“The results of our study do not mean that an individual’s lifestyle is not important for the individual’s risk of developing cancer, but it suggests that the risk for the three most common types of cancer is dependent to a greater extent on genetics”, said Bengt Zöller, a reader at Lund University who led the study.
The researchers studied adoptees born in Sweden in relation to both their biological parents and their adoptive parents. The Swedish multi-generation register and the cancer register were used to monitor 70 965 adopted men and women. They were all born between 1932 and 1969 and developed breast cancer, prostate cancer or colorectal cancer between the years 1958 and 2010. Using register studies, the researchers also looked at their adoptive and biological parents over the same period.
The risk of cancer in adoptees with at least one biological parent who had had the same cancer was 80–100 per cent higher for breast cancer, prostate cancer and colorectal cancer than for a control group without a biological parent with the same cancer. There was, however, no higher risk for individuals with adoptive parents affected by breast cancer, prostate cancer or colorectal cancer than for a control group. Individuals with a biological parent with cancer also developed the disease at a younger age than those without a biological parent with the same cancer. The age at which an individual developed cancer was not, however, affected by whether an adoptive parent had had the same cancer.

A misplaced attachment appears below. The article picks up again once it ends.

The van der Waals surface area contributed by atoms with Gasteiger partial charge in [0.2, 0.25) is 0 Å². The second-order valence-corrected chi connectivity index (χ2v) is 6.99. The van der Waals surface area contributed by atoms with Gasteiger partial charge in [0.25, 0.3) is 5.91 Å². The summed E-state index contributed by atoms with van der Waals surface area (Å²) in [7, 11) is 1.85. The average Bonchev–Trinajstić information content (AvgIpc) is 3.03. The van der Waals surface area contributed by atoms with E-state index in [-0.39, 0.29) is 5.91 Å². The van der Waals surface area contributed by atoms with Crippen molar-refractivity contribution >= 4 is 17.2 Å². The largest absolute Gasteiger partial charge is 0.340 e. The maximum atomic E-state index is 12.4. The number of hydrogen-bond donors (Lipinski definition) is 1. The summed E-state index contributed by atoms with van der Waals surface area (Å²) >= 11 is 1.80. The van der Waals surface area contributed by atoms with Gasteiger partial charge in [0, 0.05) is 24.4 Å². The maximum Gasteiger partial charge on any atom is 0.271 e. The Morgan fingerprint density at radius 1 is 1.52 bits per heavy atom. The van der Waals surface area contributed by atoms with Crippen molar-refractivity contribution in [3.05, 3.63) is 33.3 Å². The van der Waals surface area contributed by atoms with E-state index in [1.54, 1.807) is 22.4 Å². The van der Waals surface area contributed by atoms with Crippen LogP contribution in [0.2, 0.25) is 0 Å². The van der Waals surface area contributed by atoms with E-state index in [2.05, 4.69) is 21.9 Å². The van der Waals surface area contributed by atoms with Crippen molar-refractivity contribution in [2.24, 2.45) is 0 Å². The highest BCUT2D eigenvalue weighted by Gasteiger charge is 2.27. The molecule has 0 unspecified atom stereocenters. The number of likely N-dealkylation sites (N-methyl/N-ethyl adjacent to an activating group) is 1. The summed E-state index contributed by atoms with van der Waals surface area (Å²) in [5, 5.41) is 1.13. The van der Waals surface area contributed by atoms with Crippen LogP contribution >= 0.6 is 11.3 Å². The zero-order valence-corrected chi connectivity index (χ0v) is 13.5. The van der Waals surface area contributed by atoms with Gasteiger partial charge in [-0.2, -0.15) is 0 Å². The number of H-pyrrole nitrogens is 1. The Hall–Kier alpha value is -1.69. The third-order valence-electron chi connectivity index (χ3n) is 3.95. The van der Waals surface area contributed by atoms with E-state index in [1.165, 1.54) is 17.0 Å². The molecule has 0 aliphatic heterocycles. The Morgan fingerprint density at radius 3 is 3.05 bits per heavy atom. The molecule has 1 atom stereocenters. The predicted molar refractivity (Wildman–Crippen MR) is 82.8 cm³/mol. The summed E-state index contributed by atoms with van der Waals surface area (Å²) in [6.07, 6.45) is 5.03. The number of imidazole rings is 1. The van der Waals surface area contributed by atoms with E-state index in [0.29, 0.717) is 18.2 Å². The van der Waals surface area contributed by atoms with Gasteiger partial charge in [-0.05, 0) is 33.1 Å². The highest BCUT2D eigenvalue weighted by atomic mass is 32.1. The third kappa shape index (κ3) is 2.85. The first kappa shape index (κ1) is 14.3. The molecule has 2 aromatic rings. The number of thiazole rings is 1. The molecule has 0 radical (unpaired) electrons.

The results are an important indicator of the significance of hereditary factors for breast, prostate and colorectal cancer, according to Bengt Zöller.
“The occurrence of breast cancer, prostate cancer and colorectal cancer in biological parents is an important risk factor that should be included in patients’ medical history and examinations. It is therefore important that doctors ask about family history so that they can decide whether further tests are needed”, said Bengt Zöller.